Hofesh Shechter talks about his return to BAM with Sun
Israeli choreographer Hofesh Shechter returns to BAM with his latest dance Sun
Thu Nov 7 2013
Time Out New York: How did you progress from there?
Hofesh Shechter: I joined the junior company of Batsheva, and I was there for a couple of years and then I went into the main company, and I was there for about a year and a half. I kind of rolled from one thing to another. From the folk dancing to the academy to Batsheva. Then came a point where I felt I wasn’t sure if I made a decision there; I kind of felt like, what about music in my life? I really missed being connected more to music and decided to leave and to try to find a way back. But I couldn’t get rid of dance in my life. I went and studied percussion, and was traveling around the world a little bit and searching for myself, for what I wanted to do in my life and eventually I arrived in London and thought, I will deal with music until I run out of money. Then it was, I’m a professional dancer—I’d better find a job. It brought me back to the world of dance. After a couple of years in London, I became so curious about making my own work; I was creating music in my room for myself, but I was curious about putting it out there and making choreography and making the music for it. I gave it a go. That was in 2004.
Time Out New York: Why did you leave Batsheva? I notice that many choreographers that come out of that system make fairly derivative work. Was it a conscious decision on your part to preserve your own artistic voice?
Hofesh Shechter: I don’t know. Maybe. I was very young. I was 21 or 22 when I left, and I joined when I was 18. It was amazing to be in Batsheva, and Ohad Naharin—the artistic director—he’s an absolutely amazing choreographer, a very powerful man and a very powerful creator, and I learned so much being in the company and working with him and with the dancers. At the time, Batsheva was more of a rep company; there were other choreographers coming to work with us like Wim Vandekeybus and Tero Saarinen. There was a lot of powerful stuff going on, and it was an amazing school, but I think perhaps there is a bit of something in what you’re saying. I felt if I stayed there, I might just get buried in that very powerful company. There was a sense of, I want to run away and find something else. But I’m so thankful to Batsheva and to being there—it was really where I discovered myself as a dancer and possibly as a creator as well. I recently staged Uprising, which is a boy’s piece I made in 2006 on the junior company, and it was nice to give something back. It was a really exciting experience. Actually, it’s unbelievable: It was 20 years ago that I was there. It seems like yesterday.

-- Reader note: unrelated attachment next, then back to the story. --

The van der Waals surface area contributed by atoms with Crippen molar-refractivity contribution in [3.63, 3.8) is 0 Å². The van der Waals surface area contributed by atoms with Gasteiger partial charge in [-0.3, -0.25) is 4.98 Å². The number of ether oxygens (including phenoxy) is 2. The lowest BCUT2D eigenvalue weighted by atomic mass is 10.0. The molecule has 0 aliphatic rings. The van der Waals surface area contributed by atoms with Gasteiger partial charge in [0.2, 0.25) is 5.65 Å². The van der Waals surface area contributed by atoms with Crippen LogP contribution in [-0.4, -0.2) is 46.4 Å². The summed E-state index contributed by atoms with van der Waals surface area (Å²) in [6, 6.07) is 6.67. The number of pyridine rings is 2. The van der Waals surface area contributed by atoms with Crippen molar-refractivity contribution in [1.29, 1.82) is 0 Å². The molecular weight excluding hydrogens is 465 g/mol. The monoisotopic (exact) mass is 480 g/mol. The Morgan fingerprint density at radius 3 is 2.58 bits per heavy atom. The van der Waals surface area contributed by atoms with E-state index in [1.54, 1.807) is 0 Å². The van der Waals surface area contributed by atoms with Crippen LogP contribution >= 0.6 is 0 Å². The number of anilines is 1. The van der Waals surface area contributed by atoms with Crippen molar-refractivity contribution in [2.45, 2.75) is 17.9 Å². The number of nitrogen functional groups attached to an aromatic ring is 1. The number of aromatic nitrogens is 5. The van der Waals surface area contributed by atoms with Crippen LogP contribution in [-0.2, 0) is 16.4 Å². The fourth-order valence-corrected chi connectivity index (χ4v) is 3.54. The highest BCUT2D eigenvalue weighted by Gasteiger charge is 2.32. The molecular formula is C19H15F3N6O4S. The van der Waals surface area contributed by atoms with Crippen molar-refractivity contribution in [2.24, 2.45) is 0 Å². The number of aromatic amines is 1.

Time Out New York: So you were in the army, and you got out of it by working on a night-duty shift while dancing?
Hofesh Shechter: Yeah! I had this special status that was called something like “excellence in dance.” Sports people, musicians and artists get it—basically, any career that could be violently interrupted by the army and perhaps ruined, the army gives special status so their career can continue. I had this status, which meant that I could be in the junior company at the same time that I was serving the army. My service was sort of a clerk in an evening school registering people; it was pretty fun and also gloomy in a way. It was a very weird existence of being in a dance company in the morning and in the army in the evening. It was very bizarre.